Consider apps like TaskRabbit which people use to post errands and chores they need done. Teens can spend an afternoon helping people assemble furniture or complete yard work. Similarly, the Wag! app allows people to sign up as dog walkers and there are dozens of apps for finding babysitters and nannies.

Scott Bennett, founder of Skratch, an app that connects teens in 26 Dallas zip codes with adults and businesses looking for help with tasks or small jobs, says that 73 percent of all teens have access to a smartphone and spend an average of 200 minutes per day using it. This generation grew up with smartphones and concepts like Uber and AirBnb. For them, tapping into the gig economy is second nature to make money when they want and how they want.

A summer worker making pizza

Automation Is Changing Entry-Level Work

Along with the rise of the gig economy, the most noticeable trend that parents see is the rise of automation in entry-level positions.  However, while more tasks in the workforce are likely to be automated, that doesn’t mean humans will be completely replaced.

James Manyika, Chairman and Director of the McKinsey Global Institute, reports that 60 percent of occupations could have at least 30 percent of their tasks automated; however, only five percent of jobs could be automated completely.

Robots Won’t Steal Teen Jobs

Every few months, it seems, there’s news of employee-free fast casual restaurants where robots handle the work, leaving some parents to wonder if their kids will ever have a chance to flip burgers as their first job.

In an article for Entrepreneur, Elizabeth Dunn profiled Panera 2.0, a mobile and kiosk ordering plan for all 2,000 of Panera’s fast casual locations. When she visited the franchises and talked to leadership to see if how it affected operations, she found that early Panera 2.0 franchises actually hired more staff, not less.

The new systems meant more orders were coming in with increased customization, and the franchises needed more human hands to help with the increased sales. Technology is a significant part of the fast food experience, but it’s not eliminating roles entirely.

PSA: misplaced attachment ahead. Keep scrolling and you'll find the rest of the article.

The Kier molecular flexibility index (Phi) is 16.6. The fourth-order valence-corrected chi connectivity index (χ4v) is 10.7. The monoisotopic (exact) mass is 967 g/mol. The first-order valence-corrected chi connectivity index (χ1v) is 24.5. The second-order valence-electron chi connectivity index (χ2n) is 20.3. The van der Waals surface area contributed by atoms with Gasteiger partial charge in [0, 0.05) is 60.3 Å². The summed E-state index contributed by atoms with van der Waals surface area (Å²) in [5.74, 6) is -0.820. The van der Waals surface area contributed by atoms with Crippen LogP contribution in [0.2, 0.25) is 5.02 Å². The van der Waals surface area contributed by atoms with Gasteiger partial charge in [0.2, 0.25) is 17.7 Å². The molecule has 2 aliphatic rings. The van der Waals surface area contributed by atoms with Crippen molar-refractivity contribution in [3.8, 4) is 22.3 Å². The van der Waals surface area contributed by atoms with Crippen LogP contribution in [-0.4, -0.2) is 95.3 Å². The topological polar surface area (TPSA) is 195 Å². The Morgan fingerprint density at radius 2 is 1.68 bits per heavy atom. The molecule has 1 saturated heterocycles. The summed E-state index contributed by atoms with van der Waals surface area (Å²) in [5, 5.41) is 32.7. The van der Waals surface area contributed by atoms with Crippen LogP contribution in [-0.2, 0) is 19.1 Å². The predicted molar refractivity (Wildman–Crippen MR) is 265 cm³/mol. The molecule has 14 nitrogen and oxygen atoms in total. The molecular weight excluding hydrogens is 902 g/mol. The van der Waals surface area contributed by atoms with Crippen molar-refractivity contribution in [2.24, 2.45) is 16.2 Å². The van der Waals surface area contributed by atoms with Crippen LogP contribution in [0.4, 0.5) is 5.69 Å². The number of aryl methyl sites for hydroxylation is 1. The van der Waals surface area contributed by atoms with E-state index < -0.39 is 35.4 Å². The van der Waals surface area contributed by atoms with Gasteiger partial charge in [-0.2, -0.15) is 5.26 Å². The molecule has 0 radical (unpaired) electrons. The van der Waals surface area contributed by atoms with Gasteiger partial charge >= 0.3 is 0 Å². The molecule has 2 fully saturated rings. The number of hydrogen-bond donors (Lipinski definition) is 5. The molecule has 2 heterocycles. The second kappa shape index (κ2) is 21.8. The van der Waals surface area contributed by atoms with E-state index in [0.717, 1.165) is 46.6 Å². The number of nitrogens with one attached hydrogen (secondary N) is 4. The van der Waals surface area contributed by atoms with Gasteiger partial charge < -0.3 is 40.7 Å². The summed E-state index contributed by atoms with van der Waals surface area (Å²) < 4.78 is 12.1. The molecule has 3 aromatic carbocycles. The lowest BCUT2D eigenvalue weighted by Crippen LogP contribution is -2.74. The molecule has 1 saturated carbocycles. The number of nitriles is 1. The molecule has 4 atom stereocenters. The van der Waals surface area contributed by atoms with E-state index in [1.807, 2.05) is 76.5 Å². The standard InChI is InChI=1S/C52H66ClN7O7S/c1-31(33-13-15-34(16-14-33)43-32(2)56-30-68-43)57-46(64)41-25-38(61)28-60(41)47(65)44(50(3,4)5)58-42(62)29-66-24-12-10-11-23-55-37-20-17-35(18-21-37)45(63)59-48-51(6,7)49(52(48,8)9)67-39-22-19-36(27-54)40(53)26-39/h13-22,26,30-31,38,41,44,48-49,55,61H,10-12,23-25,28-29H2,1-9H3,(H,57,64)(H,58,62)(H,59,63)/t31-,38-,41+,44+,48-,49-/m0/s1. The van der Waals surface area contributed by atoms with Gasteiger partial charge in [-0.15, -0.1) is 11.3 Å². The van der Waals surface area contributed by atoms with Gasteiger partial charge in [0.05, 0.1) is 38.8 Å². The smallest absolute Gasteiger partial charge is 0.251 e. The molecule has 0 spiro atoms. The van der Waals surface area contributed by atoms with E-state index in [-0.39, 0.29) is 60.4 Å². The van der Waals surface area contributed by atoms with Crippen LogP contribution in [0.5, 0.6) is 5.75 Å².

Teens Can Prepare to Manage Automated Processes

In response to the rise in robot assistants, parents should help their teens look for summer jobs where they can develop soft skills to prepare them to use technology in their future careers.

One report by The Foundation for Young Australians found that digital literacy was the most in-demand skill by large employers, with an increased demand of 212 percent over the past three years. Other enterprise or transferable skills that hiring managers look for rely on emotional intelligence. Demand for critical thinking by employers increased 158 percent and the demand for creativity as a skill went up by 65 percent.

Employers know automation is on the rise, which is why they want to hire creative problem solvers to lead their companies into the future. Whether teens are working as lifeguards or caddies at a golf courses, they’re developing skills to manage technology and get hired in the future.

A pool lifeguard at work 

Summer Jobs Prepare Students for Future STEAM Careers

While many parents are tempted to sign their kids up for internships or find entry-level temp work for their teens to gain work experience, there are significant benefits to your teen getting a low-paying, entry-level service job.

Scooping ice cream or working in fast food can help teens see how other people behave and give them experience understanding how people treat service staff. Dr. Michele Borba, author of Unselfie: Why Empathetic Kids Succeed in Our All-About Me World, says these jobs build empathy and expose kids to different social groups and communities. “Exposure helps them see that others have the same feelings or likes or needs,” she tells Quartz.  

Entry-level jobs can also prepare your children to enter the workforce in ways you might not realize. In an article for CNBC, Caroline Moss profiled her old roommate to show how years of waiting tables prepared her for a high-level operations job. Skills she developed in food service included:

  • Prioritizing important tasks
  • Communicating clearly with co-workers and customers
  • Working in a team to accomplish goals
  • Maintaining a positive attitude regardless of the situation

These are all traits that any employer would love in an employee, regardless of their position.

Lawyer Gary Ross agrees that low-tech jobs can provide valuable skills. He says waiting tables for more than eight years actually helped prepare him for his law career. From being adaptable and personable to addressing problems immediately, Ross uses the same customer service mentality with his clients now as he did with his diners.

Not only will your teen develop critical thinking skills needed to manage technology, they will also develop people skills and other traits that make them an asset to any team.

Parents and teens don’t have to worry about finding work in science labs or temp positions at engineering companies to work summer jobs that are relevant to the modern era. They will likely develop the skills they need and interact with technology regardless of the company or industry they work for. As parents, you might be surprised by what they pick up.